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We discuss a variety of methods for quantifying categorical multivariate data. These methods have been proposed in many different countries, by many different authors, under many different names. In the first major section of the paper we analyze the many different methods and show that they all lead to the same equations for analyzing the same data. In the second major section of the paper we introduce the notion of a duality diagram, and use this diagram to synthesize the many superficially different methods into a single method. Key words: multiple correspondence analysis, optimal scaling, dual scaling, homogeneity analysis, categorical multivariate data. This paper has two major sections. In the first section we discuss a variety of apparently different data analysis methods and show that they all lead to the same equations for analyzing the same data. In the second section we use the notion of a duality diagram to systematize and organize the relationships between these superficially different meth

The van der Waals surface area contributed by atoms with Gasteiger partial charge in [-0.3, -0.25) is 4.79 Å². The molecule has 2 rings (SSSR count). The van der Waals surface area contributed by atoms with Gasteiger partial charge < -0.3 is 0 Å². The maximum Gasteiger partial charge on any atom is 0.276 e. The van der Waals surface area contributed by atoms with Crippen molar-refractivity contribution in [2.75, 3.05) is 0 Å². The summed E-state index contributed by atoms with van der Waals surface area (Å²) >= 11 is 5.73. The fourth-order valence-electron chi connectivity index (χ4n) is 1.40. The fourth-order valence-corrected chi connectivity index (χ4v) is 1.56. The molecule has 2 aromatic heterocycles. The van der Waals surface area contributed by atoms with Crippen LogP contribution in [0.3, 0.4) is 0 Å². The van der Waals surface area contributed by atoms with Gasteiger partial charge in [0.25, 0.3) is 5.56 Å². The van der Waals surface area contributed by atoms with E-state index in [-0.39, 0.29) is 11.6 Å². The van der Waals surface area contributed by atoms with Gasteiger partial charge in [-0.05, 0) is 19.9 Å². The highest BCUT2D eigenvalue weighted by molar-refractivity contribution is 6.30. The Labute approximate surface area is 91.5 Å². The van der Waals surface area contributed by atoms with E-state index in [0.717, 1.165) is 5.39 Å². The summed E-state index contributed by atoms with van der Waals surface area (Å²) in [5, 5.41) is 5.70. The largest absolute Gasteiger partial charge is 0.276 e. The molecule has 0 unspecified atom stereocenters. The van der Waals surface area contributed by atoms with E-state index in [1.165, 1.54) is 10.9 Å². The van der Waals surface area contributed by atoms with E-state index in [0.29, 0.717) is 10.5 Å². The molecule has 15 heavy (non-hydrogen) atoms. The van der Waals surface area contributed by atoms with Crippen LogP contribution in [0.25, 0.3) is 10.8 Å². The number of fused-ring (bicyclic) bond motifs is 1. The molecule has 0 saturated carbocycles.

Canonical community ordination. Part I: Basic theory and linear methods. Ecoscience
 Ecoscience
, 1994
"... 1 Canonical community ordination comprises a collection of methods that relate species assemblages to their environment, in both observational studies and designed experiments. Canonical ordination differs from ordination sensu stricto in that species and environment data are analyzed simultaneously ..."
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1 Canonical community ordination comprises a collection of methods that relate species assemblages to their environment, in both observational studies and designed experiments. Canonical ordination differs from ordination sensu stricto in that species and environment data are analyzed simultaneously. Part I reviews the theory in a nonmathematical way with emphasis on new insights for the interpretation of ordination diagrams. The interpretation depends on the ordination method used to create the diagram. After the basic theory, Part I is focused on the ordination diagrams in linear methods of canonical community ordination, in particular principal components analysis, redundancy analysis and canonical correlation analysis. Special attention is devoted to the display of qualitative environmental variables. Key words: principal components analysis, redundancy analysis, canonical correlation analysis, biplot, ordination diagram, speciesenvironment relations. 2